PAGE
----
Daily Telegraph – 16 August 2005
Now that Lord Falconer is subscribing to Michael Howard’s argument as Home Secretary that the rights of individual extremists must be balanced against those of their innocent potential targets in society (report, Aug. 13), may I draw the attention of our judiciary – and my fellow parliamentarians – to the following passage by the late Sir Karl Popper which I first read almost 35 years ago?
In Volume 1 of The Open Society and its Enemies (p.265), he noted:
"[The so-called paradox of freedom is the argument that freedom in the sense of absence of any restraining control must lead to very great restraint, since it makes the bully free to enslave the meek. … Less well known is the paradox of tolerance: Unlimited tolerance must lead to the disappearance of tolerance.] If we extend unlimited tolerance even to those who are intolerant, if we are not prepared to defend a tolerant society against the onslaught of the intolerant, then the tolerant will be destroyed and tolerance with them.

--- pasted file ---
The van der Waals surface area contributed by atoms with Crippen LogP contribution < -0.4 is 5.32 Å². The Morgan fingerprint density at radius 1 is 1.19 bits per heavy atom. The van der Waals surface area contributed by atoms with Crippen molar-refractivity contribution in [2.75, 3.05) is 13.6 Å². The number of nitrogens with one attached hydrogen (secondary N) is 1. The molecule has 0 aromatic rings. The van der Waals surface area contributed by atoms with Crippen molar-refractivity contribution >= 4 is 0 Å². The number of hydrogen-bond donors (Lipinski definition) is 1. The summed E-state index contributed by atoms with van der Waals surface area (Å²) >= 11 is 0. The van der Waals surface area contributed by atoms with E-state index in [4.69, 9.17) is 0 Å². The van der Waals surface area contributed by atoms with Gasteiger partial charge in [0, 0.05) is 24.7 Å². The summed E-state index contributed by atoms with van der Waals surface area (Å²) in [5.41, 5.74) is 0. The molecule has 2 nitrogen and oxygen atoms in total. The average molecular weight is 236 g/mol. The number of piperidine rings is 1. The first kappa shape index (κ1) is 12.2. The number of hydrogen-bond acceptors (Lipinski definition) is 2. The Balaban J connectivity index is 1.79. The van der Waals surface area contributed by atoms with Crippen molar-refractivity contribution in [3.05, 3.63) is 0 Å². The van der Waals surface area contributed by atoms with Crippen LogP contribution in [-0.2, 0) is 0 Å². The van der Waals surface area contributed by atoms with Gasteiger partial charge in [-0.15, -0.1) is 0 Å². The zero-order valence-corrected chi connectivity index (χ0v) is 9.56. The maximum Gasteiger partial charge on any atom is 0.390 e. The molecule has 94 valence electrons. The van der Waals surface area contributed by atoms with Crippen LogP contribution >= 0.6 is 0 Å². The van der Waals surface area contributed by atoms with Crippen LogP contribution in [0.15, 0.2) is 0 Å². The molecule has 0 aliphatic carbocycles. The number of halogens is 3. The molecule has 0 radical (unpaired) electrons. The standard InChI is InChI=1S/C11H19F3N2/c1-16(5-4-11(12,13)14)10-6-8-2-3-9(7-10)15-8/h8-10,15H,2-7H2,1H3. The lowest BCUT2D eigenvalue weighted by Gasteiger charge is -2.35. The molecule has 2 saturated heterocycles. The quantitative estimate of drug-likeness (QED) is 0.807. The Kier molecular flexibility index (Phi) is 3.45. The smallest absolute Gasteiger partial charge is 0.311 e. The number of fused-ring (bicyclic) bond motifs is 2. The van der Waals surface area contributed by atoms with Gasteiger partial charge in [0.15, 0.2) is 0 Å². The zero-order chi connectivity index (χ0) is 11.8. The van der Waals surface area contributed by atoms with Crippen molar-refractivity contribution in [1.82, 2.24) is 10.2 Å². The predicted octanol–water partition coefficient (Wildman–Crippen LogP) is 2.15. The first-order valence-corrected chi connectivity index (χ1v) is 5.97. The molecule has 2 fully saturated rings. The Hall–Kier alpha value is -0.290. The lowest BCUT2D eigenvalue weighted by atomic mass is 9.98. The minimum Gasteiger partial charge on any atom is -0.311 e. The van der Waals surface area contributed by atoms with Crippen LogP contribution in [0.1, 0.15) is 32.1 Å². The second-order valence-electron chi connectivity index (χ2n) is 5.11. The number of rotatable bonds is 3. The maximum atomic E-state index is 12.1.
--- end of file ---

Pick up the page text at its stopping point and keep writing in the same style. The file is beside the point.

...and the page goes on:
"… I do not imply, for instance, that we should always suppress the utterance of intolerant philosophies; as long as we can counter them by rational argument and keep them in check by public opinion, suppression would certainly be most unwise. But we should claim the right to suppress them if necessary even by force; for it may easily turn out that they are not prepared to meet us on the level of rational argument, but begin by denouncing all argument; they may forbid their followers to listen to rational argument, because it is deceptive, and teach them to answer arguments by the use of their fists or pistols."
[Sir Karl’s wisdom, grounded on the experience of totalitarians of the past, should be in the forefront of our minds when dealing with those who menace our democratic freedoms today.]
Dr JULIAN LEWIS MP
Shadow Defence Minister
House of Commons
London SW1A 0AA
[NOTE: The sentences in square brackets were not included in the published version.]